Astronomers knew this day would come. The Herschel Space Observatory has run out of coolant and ceased looking into the cold, distant universe. Without liquid helium to keep the instruments chilled to minus 456 degrees Fahrenheit, the European Space Agency telescope began to run a fever and went blind, leading scientists on Monday to shutter this floating window into space.

Launched in 2009, the European Space Agency telescope fixed its infrared eyes on cold, distant regions of the universe, picking up the glow from far-off objects that would have remained invisible otherwise. Herschel stayed at the Lagrange point known as L2 -- a special spot where an object can hang in the balance between Earth's and the sun’s gravitational pulls. This serves as prime real estate in astronomy because the space telescope doesn’t get heated and cooled by passing in and out of Earth’s shadow, as regular orbiting telescopes do.

Herschel was named after William Herschel, an astronomer who discovered the planet Uranus in 1781 as well as infrared radiation in 1800 -– the very radiation that his namesake telescope used to explore cold, dark regions of the universe.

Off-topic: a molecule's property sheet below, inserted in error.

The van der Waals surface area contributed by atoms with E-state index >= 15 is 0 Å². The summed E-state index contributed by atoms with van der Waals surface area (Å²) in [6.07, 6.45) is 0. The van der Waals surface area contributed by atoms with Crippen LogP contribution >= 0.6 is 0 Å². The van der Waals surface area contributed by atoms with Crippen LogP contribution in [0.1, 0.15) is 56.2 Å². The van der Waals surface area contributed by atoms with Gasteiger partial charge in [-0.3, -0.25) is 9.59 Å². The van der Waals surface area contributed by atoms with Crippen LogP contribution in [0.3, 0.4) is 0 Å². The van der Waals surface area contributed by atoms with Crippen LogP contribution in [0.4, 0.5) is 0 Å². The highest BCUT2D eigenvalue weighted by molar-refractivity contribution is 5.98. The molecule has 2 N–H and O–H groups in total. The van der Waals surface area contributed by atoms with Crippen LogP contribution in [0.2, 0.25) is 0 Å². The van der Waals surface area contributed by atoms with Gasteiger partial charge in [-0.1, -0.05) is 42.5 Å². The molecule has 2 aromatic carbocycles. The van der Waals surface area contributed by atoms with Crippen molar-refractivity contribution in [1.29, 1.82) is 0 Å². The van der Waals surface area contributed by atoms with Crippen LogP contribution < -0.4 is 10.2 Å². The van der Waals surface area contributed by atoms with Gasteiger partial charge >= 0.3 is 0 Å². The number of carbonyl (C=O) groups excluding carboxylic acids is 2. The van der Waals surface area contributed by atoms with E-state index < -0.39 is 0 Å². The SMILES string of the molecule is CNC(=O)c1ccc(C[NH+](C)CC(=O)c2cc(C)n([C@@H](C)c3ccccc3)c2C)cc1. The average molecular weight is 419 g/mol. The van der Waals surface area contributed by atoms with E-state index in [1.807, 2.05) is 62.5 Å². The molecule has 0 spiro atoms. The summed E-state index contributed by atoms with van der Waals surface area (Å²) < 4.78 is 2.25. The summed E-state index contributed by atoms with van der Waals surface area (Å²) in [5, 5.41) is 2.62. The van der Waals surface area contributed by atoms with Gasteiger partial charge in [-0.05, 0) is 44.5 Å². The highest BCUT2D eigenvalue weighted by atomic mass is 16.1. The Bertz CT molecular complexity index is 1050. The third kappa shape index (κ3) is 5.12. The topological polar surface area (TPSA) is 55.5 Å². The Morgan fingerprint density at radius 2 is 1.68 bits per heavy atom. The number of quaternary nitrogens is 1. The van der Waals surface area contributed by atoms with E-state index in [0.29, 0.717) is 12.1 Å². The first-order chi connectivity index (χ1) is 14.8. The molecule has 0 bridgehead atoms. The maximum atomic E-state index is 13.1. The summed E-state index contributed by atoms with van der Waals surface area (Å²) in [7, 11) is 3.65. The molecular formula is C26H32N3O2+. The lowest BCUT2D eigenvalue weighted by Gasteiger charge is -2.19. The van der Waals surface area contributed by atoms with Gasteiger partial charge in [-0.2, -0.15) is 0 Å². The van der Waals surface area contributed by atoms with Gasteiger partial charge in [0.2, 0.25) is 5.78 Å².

Herschel outlived its expiration date by a year, but its end was inevitable. The spacecraft's supply of more than 2,300 liters of liquid helium, which boiled off as it kept the instruments cooled to just a couple degrees Kelvin above absolute zero, finally petered out.

When the spacecraft is too warm, the heat from the machine interferes with its ability to pick up the infrared light emanating from distant spots in the universe, rendering the instruments useless. (It would be rather like sitting in a restaurant and straining to eavesdrop on a whispered conversation three tables away -- with a waiter yelling the specials into your ear.) 

Herschel made some significant discoveries, using its instruments to look into stellar cradles where new stars were being born, tracking trails of oxygen through space and showing that comets could have brought a significant amount of water to Earth.

Astronomers had expected that at by the end of its life, Herschel would have given 110%, gathering more than 22,000 hours’ worth of science data (a tenth more than initially predicted). The final tally was in excess of 25,000 hours.

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